I got rid of all my glass, gave away all my brew buckets, as well as anything else large that I could replace easily.
Keep and Bring the Goodies!
I did keep all my stainless, brew pots, small odds and ends, and things that would be hard to replace. I also bought a few extra things I knew I couldn’t get in Anchorage (or that were a LOT more expensive.) I filled pots with clothes and small boxes. I stuffed a chest freezer with grain (grain is twice as much up here.) I brought five full sized oak barrels (two french, three american) because I knew that while they were expensive to ship, I would never get the chance to bring any up here. Besides, the shipping in my container was cheaper than the shipping would be to send one up here.
Stainless or Bust
Ha, see what I did with that one? If you’re thinking about moving beer, put it into a sealed stainless container! Unless you’re holding it in your lap the entire journey, it’s going to get jostled! A lot!
Now that you have gotten rid of all your buckets and glass carboys, your options are to either ship in kegs or kegs. I would recommend putting all your beer into reliable sanke kegs and cornies for transit. I emphasize the word reliable to make sure you test each container that is shipping your prized product. Leaks would be detrimental to future drinking and might endanger your relationship with your moving company.
Seal to 5psi
Because beer in transit can be exposed to changes in temperature and pressure, I would also lower all pressurized containers to 5-8 psi. This way you won’t have to worry about any containers becoming over pressurized due to any unforeseen circumstances. Also, if for whatever reason any container happened to have a small leak you didn’t know about you wouldn’t lose too much product.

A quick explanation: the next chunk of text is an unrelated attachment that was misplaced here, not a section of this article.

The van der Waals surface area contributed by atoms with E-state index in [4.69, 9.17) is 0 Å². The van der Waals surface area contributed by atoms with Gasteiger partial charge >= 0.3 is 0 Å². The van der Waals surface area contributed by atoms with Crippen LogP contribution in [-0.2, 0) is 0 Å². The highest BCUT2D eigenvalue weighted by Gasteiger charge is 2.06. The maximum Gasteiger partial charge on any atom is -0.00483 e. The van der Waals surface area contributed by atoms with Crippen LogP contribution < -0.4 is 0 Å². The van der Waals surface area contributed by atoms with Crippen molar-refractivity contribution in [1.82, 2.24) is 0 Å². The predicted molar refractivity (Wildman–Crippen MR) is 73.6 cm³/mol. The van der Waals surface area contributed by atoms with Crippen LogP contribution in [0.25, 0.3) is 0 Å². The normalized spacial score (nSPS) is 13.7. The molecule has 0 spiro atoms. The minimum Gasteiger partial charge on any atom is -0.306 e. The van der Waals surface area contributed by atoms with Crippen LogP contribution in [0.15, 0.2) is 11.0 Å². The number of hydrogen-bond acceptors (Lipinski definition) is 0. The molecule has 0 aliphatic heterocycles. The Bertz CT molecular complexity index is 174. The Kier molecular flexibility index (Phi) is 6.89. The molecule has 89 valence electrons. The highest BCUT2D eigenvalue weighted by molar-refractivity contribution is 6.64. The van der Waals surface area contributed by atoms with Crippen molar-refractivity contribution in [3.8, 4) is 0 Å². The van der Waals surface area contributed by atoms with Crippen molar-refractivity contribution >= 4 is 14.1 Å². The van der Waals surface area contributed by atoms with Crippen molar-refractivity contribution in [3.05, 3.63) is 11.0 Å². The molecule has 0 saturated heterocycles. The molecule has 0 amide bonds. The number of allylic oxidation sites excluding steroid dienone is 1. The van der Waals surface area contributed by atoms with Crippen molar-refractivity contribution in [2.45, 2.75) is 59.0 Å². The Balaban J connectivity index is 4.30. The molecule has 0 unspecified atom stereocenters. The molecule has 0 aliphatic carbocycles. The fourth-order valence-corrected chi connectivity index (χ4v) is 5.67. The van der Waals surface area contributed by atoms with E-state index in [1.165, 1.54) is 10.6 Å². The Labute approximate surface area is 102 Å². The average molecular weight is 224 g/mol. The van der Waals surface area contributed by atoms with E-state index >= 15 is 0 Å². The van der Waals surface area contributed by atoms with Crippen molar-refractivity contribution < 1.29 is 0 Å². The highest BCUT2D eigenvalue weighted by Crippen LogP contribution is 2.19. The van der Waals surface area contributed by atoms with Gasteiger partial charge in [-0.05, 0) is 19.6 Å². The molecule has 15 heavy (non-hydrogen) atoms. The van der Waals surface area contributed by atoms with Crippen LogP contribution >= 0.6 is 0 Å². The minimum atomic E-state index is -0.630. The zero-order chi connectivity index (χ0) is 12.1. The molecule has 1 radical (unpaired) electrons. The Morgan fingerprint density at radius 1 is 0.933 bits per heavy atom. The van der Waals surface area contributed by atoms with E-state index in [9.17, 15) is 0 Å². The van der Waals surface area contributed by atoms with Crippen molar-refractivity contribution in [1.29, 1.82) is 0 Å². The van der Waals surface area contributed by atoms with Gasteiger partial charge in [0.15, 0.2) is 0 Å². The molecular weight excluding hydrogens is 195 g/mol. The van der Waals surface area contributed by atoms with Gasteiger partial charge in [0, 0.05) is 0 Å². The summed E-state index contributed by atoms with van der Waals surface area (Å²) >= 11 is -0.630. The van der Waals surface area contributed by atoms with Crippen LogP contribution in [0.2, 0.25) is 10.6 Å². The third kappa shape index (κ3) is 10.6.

The other thing I recommend is to place each keg in a contractor garbage bag and tie it off. I’m a little paranoid when it comes to packaging, and I wouldn’t want to chance any liquid getting to any of my other household goods. It’s also a good idea to put any and all full kegs at the bottom of whatever you’re moving in. Contents tend to shift during transit and they’ll be probably your heaviest cargo.
Need Loading Help? Serve some to friends
Friends are always willing to help in exchange for some access to your tasty brews. Invite them over, put some beer out with a party tap and show them where your stuff is headed. Hopefully, you’re not moving too much stuff so it should get done quickly and you can get back to sampling. For friends who helped me move, I left them each several gallons to start their own sour solera.
Even if you have friends, I highly recommend using a hand-truck for any heavy equipment. Heck, I used a hand-truck for almost everything I loaded.
Relax. Don’t Worry. Have a Commercial Beer.
Wait, what was that? Yes, relax and have a commercial beer. You’ve worked hard and all your equipment should be put away (after all, you stopped brewing a while ago, right?). Relax. Try some commercial beer. If you’re like me, you don’t drink much of it so now’s a good excuse to try some while your homebrew equipment is in transit/storage. The average trip from the east coast to Alaska is 13-15 business days – and that’s too long to go without a beer!
You’ve done all you can, and it’s out of your hands. You might have a nightmare or two about a shipping container showing up with smashed pots at your new residence – but until then, relax!